8. My great father was the chief / city Engr. Robert Allen told me many stories about their struggles with his great friend Trimper. How the train and bridge fell into the ocean

    Posted by Richard Watson | 19. Jul, 2013, 7:45 am
  9. Love OC. I have been summering there for over 50 years. My father had the foresight to build us a house and my family still has it. I love reading and now seeing the history of this wonderful resort. Thank you for preserving it!

    Posted by Janet Ward | 20. Aug, 2013, 9:31 am
  10. What a terrific video; OC will always have a special place in my heart. It was our vacation spot every year when I was growing up. I used to cry when our week ended and we had to head back to Baltimore. I love the old photos and the memories they bring back to me.

    Posted by Jeanie | 23. Aug, 2013, 8:12 am
  11. This is a wonderful treat to find. Thank you for sharing it with us.

    Posted by Lisa Hayes Dunlap | 25. Aug, 2013, 8:02 pm
  12. I came across an old letter from a friend of my grandfather..letter is to my grandfather…this person was on a ship (s/s D.J.MORAN)(may have been radio operator)..ship was 3 miles east of diamond shoals lightship on july 11,1933 approx. 100 miles away from storm center,,,ship then ported in Baltimore,,anyone have info of ship or ships logs for this date??,,,,,thanks..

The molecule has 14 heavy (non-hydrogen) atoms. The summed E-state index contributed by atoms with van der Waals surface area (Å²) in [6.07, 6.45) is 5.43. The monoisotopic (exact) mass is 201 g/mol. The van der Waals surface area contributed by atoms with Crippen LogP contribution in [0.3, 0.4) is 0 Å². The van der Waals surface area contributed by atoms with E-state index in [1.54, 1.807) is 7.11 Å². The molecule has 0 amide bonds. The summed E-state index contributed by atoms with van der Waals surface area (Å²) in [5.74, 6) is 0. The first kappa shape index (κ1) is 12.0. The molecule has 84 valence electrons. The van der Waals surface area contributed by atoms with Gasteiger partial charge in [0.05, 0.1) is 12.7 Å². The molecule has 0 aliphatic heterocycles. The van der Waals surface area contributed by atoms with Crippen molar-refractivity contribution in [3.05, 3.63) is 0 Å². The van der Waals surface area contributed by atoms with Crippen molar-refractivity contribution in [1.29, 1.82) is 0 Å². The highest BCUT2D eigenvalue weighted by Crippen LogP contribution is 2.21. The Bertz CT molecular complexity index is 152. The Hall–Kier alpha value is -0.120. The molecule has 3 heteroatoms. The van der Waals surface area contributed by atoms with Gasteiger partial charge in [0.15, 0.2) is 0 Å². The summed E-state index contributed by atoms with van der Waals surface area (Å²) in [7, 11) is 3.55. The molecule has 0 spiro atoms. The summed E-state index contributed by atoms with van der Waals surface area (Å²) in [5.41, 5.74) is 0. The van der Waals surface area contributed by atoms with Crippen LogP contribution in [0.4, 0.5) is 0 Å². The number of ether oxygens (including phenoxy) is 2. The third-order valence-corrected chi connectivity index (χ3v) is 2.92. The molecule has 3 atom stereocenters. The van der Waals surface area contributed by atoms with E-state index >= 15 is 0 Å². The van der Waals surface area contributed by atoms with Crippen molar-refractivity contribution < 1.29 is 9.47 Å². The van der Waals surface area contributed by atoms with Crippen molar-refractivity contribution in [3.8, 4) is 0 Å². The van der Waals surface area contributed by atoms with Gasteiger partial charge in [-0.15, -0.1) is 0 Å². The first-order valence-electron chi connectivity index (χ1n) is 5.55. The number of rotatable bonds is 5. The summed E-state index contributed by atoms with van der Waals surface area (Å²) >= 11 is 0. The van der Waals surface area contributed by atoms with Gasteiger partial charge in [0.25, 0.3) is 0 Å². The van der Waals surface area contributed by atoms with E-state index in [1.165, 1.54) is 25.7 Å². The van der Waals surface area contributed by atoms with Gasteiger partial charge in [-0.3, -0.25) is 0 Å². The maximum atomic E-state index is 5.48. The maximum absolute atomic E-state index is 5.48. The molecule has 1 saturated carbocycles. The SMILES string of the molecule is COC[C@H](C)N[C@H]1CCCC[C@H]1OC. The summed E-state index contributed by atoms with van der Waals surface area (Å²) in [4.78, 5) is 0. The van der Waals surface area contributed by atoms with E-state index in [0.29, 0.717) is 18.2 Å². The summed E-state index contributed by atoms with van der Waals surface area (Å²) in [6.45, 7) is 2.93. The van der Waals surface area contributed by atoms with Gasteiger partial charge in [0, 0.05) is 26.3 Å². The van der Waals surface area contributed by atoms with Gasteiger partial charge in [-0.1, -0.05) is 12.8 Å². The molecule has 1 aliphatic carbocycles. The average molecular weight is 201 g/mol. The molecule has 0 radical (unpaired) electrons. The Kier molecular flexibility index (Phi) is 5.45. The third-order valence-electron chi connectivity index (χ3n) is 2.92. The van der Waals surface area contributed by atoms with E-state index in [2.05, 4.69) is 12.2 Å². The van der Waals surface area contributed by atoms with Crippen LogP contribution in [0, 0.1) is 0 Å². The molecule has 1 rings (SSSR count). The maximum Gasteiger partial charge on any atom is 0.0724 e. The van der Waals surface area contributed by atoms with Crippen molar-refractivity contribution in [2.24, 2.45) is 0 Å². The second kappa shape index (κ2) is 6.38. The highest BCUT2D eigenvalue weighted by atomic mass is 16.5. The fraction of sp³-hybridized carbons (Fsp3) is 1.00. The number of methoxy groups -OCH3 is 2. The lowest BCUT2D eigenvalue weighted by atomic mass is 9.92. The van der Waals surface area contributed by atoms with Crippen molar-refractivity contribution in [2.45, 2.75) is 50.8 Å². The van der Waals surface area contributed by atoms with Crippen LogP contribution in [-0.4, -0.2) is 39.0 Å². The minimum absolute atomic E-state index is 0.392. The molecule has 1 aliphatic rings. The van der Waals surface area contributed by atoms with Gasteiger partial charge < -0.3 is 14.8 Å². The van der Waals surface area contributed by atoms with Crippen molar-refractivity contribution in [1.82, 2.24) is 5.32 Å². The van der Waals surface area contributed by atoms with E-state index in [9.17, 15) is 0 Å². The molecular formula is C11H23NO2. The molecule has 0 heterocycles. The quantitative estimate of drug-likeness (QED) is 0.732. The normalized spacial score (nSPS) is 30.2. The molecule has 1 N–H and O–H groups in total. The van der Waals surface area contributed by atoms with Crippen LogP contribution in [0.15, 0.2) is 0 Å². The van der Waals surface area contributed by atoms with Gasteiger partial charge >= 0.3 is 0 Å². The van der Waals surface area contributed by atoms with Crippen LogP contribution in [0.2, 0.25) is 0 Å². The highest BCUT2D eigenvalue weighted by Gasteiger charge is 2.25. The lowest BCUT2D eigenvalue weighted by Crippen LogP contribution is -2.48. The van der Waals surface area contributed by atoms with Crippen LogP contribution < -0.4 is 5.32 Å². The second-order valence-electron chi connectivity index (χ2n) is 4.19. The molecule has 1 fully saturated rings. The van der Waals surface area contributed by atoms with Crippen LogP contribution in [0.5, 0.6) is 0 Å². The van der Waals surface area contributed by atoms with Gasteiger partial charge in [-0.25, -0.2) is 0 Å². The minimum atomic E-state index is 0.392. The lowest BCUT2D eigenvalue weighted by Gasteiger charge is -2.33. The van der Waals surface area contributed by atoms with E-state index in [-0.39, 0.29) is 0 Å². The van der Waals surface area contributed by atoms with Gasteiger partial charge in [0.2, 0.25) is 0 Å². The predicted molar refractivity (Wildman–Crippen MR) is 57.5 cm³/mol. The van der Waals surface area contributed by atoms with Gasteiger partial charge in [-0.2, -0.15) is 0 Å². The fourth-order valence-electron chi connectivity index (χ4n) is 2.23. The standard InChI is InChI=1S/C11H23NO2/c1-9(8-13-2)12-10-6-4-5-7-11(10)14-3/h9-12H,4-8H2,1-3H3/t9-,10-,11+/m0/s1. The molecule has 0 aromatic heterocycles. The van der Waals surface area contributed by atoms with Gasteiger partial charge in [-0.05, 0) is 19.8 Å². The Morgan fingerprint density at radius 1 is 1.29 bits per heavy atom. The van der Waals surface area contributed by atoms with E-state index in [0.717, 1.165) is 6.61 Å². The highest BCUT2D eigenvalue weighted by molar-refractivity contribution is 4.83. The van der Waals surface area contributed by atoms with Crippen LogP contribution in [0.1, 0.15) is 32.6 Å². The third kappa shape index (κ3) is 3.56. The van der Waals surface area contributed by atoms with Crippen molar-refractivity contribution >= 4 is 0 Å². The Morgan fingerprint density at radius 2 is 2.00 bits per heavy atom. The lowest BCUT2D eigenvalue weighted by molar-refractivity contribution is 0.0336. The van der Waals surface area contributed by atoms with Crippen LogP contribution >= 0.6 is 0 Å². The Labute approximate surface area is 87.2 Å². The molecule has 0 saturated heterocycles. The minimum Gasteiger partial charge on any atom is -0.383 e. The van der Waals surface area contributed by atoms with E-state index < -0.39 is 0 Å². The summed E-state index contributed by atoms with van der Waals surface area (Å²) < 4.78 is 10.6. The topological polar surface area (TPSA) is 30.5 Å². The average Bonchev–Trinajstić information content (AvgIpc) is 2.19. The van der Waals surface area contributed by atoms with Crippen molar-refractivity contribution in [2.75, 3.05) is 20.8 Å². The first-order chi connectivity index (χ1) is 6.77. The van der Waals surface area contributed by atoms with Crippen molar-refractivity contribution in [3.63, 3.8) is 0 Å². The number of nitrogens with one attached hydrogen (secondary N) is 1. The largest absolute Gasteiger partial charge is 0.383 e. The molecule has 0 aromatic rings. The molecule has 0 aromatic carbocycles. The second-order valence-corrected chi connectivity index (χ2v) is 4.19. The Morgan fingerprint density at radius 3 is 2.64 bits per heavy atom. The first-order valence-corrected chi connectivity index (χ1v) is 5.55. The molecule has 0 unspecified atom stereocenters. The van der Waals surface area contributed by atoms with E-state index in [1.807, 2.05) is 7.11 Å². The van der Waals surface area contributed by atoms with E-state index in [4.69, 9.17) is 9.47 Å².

Posted by michael kubes | 26. Oct, 2013, 5:16 pm
  13. My mother, Louise Spencer, often told us about this storm many times. She was 14 years old and saw her home washed away.
    I was fortunate to be able to visit Ocean City many times as a youngster.

    Sam Falzone

    Posted by Sam Falzone | 03. Nov, 2013, 6:57 am
  14. I remember my grandmother talking about this when I was a kid. She also had lots of pics of the damage.

    Posted by R. Chandler | 03. Dec, 2013, 11:43 am
  15. this is so cool my family stay at the oceanic every year at the inlet and it is so cool to see this footage, my grandmother had a place there in the 30′s and 40′s and remember her telling us about it. i also remember her saying if you rented a place it cost you .25 to use the stove would you believe that

    Posted by anna see | 03. Dec, 2013, 6:01 pm
  16. This is such a great historical find for everyone who loves Ocean City and I do very much!! Thanks to all involved in this great find and for sharing with us all!!!

    Posted by Anita L.(Ekstrom) Keats | 09. Apr, 2014, 5:32 pm